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Jan 10, 2013 06:42 PM

Staub Grill Pan - Smart Move?

My boss gave me a Christmas gift of $500 worth of Williams-Sonoma products and I wanted to check out the Staub 12 inch grill pan. While I waited for it to be delivered, I did a search online for reviews (go figure, I work backwards.) The one odd issue is cracking. Hmm, so I was concerned. I just used it to cook some incredible burgers. Used grapeseed oil on the preheated pan at medium-ish next mark. Got the sizzle going on just fine. Cleaned up - looks like new.

No cracking. Is this something I should worry about? Does it happen first time out, or after a bit? Or, is it operator problems.

(I did a search for Staub grill pans before posting, and it didn't really turn up much about the grill pans.)

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  1. <No cracking. Is this something I should worry about? Does it happen first time out, or after a bit? Or, is it operator problems.>

    It is a high heat (or rather high temperature) problem. Staub grill pans are enameled cast iron cookware, unlike bare cast iron grill pans. Staub cookware do not like high temperature, and they really do not like sudden temperature change.

    I personally prefer bare cast iron pans over enameled cast iron pans, but you can certainly make them work for you.

    2 Replies
    1. re: Chemicalkinetics

      Thanks, ck, I think it should be fine. I had tried the cast iron grill pan, and had problems with uneven seasoning. I couldn't fix it, so gave the pan away. The rough enamel on Staub seemed to be a good compromise. (Esp since I spend so much time babying my carbon steel!)

      1. re: breadchick

        Yeah, I can imagine grill pan is more difficult to season than a flat pan. I think it should work out very nice for you especially someone who is careful with cookware like you. I wanted to share what to avoid to make the cookware last as long as possible.

    2. I have two.

      One came was sligthly chipped. Called Staub and they exchanged it for a new one. In addition let me keep the old one also
      I have it with the lid press too.

      It is very solid and I grill a lot in it. I think a lot of people make the mistake to raise teh temperature very high from the beginning. These pans want a slow temperature rise. I keep mine for around 4/5 min on low fire before brining to high heat. If you follow that they should never crack. I have in fact around 8 pans all from Staub and never had any crack. Just be gentle. This is not steel or iron.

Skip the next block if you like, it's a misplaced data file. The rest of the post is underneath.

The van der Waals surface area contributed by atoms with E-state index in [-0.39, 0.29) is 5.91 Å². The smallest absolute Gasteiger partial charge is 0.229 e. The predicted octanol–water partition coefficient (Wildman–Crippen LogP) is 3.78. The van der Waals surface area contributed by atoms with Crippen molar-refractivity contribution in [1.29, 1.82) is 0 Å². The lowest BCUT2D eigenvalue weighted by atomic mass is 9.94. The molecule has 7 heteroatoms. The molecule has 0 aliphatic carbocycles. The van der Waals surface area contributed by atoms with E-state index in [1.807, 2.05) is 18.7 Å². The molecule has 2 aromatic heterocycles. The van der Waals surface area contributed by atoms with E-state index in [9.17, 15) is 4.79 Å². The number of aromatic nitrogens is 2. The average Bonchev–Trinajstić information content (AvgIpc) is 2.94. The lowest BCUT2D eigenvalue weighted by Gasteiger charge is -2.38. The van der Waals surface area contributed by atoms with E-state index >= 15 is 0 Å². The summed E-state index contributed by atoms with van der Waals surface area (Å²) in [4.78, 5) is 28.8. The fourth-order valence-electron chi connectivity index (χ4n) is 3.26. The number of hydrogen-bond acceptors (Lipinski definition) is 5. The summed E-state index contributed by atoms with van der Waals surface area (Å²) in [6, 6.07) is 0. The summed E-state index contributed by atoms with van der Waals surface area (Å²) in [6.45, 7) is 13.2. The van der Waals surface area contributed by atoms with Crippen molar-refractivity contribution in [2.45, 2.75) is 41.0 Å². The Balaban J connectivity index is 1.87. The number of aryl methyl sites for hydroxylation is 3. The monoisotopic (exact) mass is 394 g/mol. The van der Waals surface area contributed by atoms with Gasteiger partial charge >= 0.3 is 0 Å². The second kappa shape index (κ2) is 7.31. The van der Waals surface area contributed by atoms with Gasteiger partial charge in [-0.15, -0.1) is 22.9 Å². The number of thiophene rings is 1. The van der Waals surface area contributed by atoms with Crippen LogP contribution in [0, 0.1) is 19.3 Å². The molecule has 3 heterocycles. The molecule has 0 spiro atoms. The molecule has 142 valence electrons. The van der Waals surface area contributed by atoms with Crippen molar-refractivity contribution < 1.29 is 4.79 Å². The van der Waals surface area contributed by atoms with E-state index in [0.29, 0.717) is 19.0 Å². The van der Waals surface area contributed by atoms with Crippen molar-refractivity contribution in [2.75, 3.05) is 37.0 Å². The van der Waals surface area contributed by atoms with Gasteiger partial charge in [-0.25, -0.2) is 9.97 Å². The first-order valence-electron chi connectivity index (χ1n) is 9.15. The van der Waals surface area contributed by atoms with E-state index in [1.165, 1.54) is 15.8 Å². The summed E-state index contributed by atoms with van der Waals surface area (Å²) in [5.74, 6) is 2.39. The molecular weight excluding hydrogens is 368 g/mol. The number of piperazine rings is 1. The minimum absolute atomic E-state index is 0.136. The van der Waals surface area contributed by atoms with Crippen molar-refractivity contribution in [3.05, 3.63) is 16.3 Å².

Some people complain also about the sticking. Not sure how they cook. If you remove water from the surface of the food, make a slight coating of oil on the food, brush with a paper and a few drops of oil the surface, and wait a minute before putting the lid it works magic. I typically use it to grill chicken (spatchcock) or sandwiches ( all with lid on) or fish and veggies After cooking add water and let is stay for an hour or so.

      I would never use olive oil.

      So I can only recommend it. Fantastic product. Obviously heavy in weight. I've seen people complaining about that also. But its' expected for this kind of pan.

      2 Replies
      1. re: bzboston

        Thanks, bzboston. I actually waited for the pan to drop a bit in temp and added hot water and let it sit for a bit. Worked like a charm using a plastic brush.

        As I said before, it looks like new. Now, it won't always stay that way, but I think it was a good choice all-around.

        Heavy? Oh yeah - glad for the helper handle, and it's not something I'm going to be jiggling over the burner anyway.

        1. re: breadchick

          if you take the right care as Iv'e told you they will always stay the same (mine 10 years). just use only the plastic brush. sometime if it gets burn too much I leave the pan overnight filled with water with some soap

      2. Good info here. My brother just gave me 14 (yes, 14) pieces of Staub for Christmas. Although it looks like stuff is baked on, I've found after a soak, it comes right off.
        I didn't get the grill pan, though.

        1 Reply
        1. re: wyogal

          Yeah, I saw that in another post. Wooh hoo! Pretty nice brother there!! :-)

        2. Hi, breadchick:

          FWIW, I have an old Belgique grill pan that is fully enameled on the bottom. This is one of my mom's early pans, and has seen a lot of use on a variety of hobs at all heat levels.

          The bottom enamel is crazed, but with no tactile cracking/chipping/flaking. Personally, if the color is light, I think the crazing is quite beautiful.

          You have a nice boss, I think.


          1 Reply
          1. re: kaleokahu

            Hey there, kaleo:
            Yeah, she's a great person to work for. I have dual-fuel, so I was wondering what the enamel would look like after using the pan with gas. Especially since my L/C doesn't have the enamel running underneath it so I don't have any reference point. Glad to hear it should survive and get more lovely with use.